[This is a repost from my HackTheDay blog of 6 years ago. But these are rare-to-find tips that are still highly valuable.]
You don’t really need a reason to try out these Mac OSX tips and hacks. But they are fun, probably useful and definitely will get a nice reaction from your friends. They all involve typing some commands in the Terminal.app(each command is followed by the Enter key); if commands start with sudo, you might be asked to also type down your Mac administrator password(which you ought to have set when you first logged to your computer). For instructions on finding Terminal.app and tips on using it, see our great Terminal.app tutorial.
In Mac OSX Lion, I opened Launchboard and deleted an app that I had previously downloaded from the Mac App Store
I was no longer able to download it, always getting the same annoying message from the Mac App Store software:
“A newer version of this app is already installed on this computer”
After spending hours trying to find the fix that does the trick (and, man, did I try them all: removed spotlight indexing from my HDD, removed launchpad db files, removed various folders and files), countless Trash emptied and reboots, I finally found the fix.
Here’s what worked for me (via stackexchange):
I opened up Terminal.app, pasted the line below, then pressed Enter:
/System/Library/Frameworks/CoreServices.framework/Frameworks/LaunchServices.framework/Support/lsregister -kill -r -domain local -domain system -domain user
A few minutes of waiting, and when it was done I launched the Mac App Store app and.. miracle: I was able to, once again, download my favorite app from the store.
I hope this will save a few hours for you as well
Desktop, laptop, iPad, iPhone.. – more often then not you feel like you might have too many gadgets. You are constantly searching for a website you glimpsed at only 2 days ago, and unable to find it in the browser history – so you wonder – Was I on my laptop when I found that article? Or was I on the iPad? Or maybe it was a Twitter link that I clicked on my iPhone.. ? Also, that quick note I had.. where on earth did I save it.. and on which device?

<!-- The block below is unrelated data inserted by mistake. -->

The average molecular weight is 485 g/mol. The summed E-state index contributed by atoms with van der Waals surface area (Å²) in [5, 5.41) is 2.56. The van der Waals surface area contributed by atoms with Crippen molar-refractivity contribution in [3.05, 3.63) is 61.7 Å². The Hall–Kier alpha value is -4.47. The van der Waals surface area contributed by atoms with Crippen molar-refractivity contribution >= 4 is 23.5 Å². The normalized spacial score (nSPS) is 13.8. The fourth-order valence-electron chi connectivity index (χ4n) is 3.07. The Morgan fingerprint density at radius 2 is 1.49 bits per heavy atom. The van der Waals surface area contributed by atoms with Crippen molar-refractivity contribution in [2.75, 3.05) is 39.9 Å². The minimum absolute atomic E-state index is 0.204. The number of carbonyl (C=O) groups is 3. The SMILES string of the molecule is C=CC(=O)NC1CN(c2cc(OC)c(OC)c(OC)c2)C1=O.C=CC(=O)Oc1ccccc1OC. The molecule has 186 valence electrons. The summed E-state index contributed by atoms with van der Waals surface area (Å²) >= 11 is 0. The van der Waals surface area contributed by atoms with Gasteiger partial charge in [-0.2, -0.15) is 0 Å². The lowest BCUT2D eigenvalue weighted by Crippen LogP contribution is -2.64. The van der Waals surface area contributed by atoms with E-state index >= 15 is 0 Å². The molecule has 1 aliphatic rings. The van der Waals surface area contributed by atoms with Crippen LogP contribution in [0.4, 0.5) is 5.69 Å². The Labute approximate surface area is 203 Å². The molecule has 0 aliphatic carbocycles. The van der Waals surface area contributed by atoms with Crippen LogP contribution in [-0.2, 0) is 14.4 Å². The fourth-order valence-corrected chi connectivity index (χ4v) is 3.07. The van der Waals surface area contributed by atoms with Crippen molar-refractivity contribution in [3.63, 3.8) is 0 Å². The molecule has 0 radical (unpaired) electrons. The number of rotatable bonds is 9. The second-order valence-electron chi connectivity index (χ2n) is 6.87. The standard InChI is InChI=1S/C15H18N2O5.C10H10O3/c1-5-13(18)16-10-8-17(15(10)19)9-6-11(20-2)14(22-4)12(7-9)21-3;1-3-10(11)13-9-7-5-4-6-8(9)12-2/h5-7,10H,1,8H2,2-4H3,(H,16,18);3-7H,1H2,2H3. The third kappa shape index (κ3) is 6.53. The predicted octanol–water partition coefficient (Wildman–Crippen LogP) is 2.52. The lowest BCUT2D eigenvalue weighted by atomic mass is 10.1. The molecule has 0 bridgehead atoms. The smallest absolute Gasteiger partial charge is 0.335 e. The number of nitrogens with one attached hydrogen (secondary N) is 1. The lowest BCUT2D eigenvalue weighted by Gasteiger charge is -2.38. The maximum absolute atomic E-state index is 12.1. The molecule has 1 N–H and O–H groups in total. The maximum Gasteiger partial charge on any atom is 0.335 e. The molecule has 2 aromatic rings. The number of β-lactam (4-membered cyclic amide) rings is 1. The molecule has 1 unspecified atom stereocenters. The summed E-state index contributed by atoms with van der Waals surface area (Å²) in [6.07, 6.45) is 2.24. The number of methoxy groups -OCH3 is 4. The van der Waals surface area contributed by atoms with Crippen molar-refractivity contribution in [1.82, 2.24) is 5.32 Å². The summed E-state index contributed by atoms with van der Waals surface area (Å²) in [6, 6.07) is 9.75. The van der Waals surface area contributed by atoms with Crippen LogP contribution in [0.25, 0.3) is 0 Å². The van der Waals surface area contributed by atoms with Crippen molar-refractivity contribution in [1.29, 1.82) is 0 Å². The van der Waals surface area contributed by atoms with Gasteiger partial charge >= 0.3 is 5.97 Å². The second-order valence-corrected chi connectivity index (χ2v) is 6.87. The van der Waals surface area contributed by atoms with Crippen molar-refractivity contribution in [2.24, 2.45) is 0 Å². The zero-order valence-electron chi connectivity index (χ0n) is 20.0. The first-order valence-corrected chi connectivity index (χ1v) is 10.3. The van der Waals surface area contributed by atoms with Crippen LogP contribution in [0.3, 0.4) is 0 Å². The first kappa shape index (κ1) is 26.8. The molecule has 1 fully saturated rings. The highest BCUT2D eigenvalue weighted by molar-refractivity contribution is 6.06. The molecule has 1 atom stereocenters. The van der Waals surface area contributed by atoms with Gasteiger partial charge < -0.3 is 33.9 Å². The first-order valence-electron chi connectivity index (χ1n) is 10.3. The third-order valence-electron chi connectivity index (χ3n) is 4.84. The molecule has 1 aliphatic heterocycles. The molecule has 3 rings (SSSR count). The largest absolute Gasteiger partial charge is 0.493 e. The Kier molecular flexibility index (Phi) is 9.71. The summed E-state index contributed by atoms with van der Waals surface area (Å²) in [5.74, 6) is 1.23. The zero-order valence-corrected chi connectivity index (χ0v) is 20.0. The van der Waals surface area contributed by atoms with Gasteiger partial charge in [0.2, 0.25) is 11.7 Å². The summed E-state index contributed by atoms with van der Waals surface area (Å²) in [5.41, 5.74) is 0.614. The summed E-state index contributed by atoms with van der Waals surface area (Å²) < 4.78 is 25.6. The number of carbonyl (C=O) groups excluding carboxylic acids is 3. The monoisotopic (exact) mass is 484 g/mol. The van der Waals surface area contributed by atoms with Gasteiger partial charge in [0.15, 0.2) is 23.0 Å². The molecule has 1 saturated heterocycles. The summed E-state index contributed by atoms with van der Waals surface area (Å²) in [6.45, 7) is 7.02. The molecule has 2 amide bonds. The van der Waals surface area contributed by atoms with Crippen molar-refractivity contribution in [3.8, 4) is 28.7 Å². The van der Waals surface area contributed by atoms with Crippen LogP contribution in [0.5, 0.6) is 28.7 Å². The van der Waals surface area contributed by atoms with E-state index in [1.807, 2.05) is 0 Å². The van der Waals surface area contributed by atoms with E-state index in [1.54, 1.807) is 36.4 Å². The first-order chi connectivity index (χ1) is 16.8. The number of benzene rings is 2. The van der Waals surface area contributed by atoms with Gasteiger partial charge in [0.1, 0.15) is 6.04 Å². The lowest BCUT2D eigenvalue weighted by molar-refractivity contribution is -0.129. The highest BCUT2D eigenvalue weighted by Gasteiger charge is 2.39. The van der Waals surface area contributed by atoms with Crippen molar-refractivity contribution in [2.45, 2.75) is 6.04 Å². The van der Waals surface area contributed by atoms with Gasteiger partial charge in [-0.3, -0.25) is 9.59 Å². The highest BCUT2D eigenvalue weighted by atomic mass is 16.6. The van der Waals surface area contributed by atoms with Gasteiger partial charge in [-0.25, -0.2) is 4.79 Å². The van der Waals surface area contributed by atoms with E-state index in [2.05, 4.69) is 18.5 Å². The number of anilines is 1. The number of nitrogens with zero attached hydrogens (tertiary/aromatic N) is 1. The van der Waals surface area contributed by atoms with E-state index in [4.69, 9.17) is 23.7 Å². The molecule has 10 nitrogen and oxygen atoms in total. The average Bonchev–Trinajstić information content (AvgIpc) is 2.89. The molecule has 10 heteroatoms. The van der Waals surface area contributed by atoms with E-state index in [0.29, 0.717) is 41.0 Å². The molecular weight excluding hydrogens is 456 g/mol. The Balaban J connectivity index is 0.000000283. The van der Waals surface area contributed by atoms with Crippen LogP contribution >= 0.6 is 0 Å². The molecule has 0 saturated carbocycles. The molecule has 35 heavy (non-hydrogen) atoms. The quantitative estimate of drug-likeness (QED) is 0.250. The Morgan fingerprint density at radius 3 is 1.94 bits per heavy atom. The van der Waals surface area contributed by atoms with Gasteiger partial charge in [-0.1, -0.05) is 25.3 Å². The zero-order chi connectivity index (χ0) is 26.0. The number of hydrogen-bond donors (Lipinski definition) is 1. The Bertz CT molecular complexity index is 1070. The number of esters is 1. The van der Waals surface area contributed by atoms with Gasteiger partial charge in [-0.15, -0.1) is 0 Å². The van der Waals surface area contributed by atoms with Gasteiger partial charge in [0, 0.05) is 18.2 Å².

To get you sorted in this digital mess, we present to you the 5 most important tools you can use to de-clutter your digital existence Evernote, Simplenote, Dropbox, Push the Page and Instapaper:
When your nosey coworkers enjoy peeking on other people’s desktops when they are gone, or you simply don’t want your kids to accidentally erase your soon-to-be-complete Pulitzer story while you were in the kitchen, your mac has the quick and simple solution, one that few people know exists: the screen lock
Enabling screen locking is pretty easy, although hidden where you’d least expected it. Here’s how it’s done:
You’ll need to open up Keychain Access, a utility app that comes preinstalled on your Mac and can be found inside the /Applications/Utilities/ folder. Once there, you’ll open up the Preferences menu (press ⌘, or as the submenu of Keychain Access menu). In the General tab, make sure the checkbox ‘Show Status in Menu Bar’ is checked. A tiny lock icon will appear in the menu, somewhere on the right. Clicking on it will reveal the long awaited option: Lock Screen.
PS. Make sure you know your mac password before clicking on it, because only those who know it will be able to unlock the computer.
I found the ultimate guide about jailbreaking(removing the DRM) your Kindle & Nook ebooks for your Kindle, Nook and Mobipocket ebooks over here. Or you can get down to it with this quick and dirty summary:
This year I promised myself not to make any public personal New Year resolutions. Life is unpredictable enough as it is, and year-long commitments are way too often bound to be broken. So, why purposely aim to disappoint myself later on? Why should I want to feel like shit sometime later for not having been able to do stuff that was not in my power to do so, in the first place?
Instead, for the past days I’ve started to try out some new professional, productivity and lifestyle changes. The difference from New Year resolutions is that they are just that – try outs; I won’t feel like shit if they don’t work out, but I will like it if they eventually turn into habits.
I’m not the kind to praise apps, but once in a while a recently downloaded app makes me so happy I need to share it with the world. Today I feel this way about Hyperdock, a currently free beta app (the developer warns us that once it gets final it will cost a small fee – although if you want to keep it free you can probably just disable the automatic updates). To be noted that there’s no hidden reward for me for this tiny review – the developer didn’t contact me about the app(as a general rule I tend to ignore all email I get that promotes web services or apps), I’ve hard about it from a Tweet and decided to give it a try.